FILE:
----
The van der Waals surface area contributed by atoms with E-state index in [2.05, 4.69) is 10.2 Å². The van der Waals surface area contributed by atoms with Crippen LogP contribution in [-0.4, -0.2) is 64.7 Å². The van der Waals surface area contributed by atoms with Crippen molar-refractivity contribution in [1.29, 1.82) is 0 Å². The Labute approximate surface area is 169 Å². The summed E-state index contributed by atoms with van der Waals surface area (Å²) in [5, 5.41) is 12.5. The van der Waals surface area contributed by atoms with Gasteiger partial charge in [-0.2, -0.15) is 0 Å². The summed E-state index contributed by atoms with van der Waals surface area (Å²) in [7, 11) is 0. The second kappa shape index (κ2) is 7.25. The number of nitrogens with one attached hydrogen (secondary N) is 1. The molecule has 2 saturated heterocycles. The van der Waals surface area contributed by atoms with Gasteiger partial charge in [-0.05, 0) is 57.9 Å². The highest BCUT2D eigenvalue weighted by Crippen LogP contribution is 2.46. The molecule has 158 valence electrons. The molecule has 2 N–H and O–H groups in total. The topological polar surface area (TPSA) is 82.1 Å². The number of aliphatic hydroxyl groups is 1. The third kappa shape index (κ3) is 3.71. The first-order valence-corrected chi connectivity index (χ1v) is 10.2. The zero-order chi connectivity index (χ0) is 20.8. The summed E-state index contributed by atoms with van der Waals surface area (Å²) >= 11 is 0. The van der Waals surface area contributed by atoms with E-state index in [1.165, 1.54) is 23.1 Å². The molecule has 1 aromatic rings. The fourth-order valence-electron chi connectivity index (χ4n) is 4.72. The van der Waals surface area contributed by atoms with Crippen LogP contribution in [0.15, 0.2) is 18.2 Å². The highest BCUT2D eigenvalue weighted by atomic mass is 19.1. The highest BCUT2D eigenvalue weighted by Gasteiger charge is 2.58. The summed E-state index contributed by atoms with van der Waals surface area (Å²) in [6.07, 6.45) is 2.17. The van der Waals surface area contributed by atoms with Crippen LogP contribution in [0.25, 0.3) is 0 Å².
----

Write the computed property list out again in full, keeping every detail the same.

The van der Waals surface area contributed by atoms with E-state index in [2.05, 4.69) is 10.2 Å². The van der Waals surface area contributed by atoms with Crippen LogP contribution in [-0.4, -0.2) is 64.7 Å². The van der Waals surface area contributed by atoms with Crippen molar-refractivity contribution in [1.29, 1.82) is 0 Å². The Labute approximate surface area is 169 Å². The summed E-state index contributed by atoms with van der Waals surface area (Å²) in [5, 5.41) is 12.5. The van der Waals surface area contributed by atoms with Gasteiger partial charge in [-0.2, -0.15) is 0 Å². The summed E-state index contributed by atoms with van der Waals surface area (Å²) in [7, 11) is 0. The second kappa shape index (κ2) is 7.25. The number of nitrogens with one attached hydrogen (secondary N) is 1. The molecule has 2 saturated heterocycles. The van der Waals surface area contributed by atoms with Gasteiger partial charge in [-0.05, 0) is 57.9 Å². The highest BCUT2D eigenvalue weighted by Crippen LogP contribution is 2.46. The molecule has 158 valence electrons. The molecule has 2 N–H and O–H groups in total. The topological polar surface area (TPSA) is 82.1 Å². The number of aliphatic hydroxyl groups is 1. The third kappa shape index (κ3) is 3.71. The first-order valence-corrected chi connectivity index (χ1v) is 10.2. The zero-order chi connectivity index (χ0) is 20.8. The summed E-state index contributed by atoms with van der Waals surface area (Å²) >= 11 is 0. The van der Waals surface area contributed by atoms with E-state index in [1.165, 1.54) is 23.1 Å². The molecule has 1 aromatic rings. The fourth-order valence-electron chi connectivity index (χ4n) is 4.72. The van der Waals surface area contributed by atoms with Crippen LogP contribution in [0.15, 0.2) is 18.2 Å². The highest BCUT2D eigenvalue weighted by atomic mass is 19.1. The highest BCUT2D eigenvalue weighted by Gasteiger charge is 2.58. The summed E-state index contributed by atoms with van der Waals surface area (Å²) in [6.07, 6.45) is 2.17. The van der Waals surface area contributed by atoms with Crippen LogP contribution in [0.25, 0.3) is 0 Å².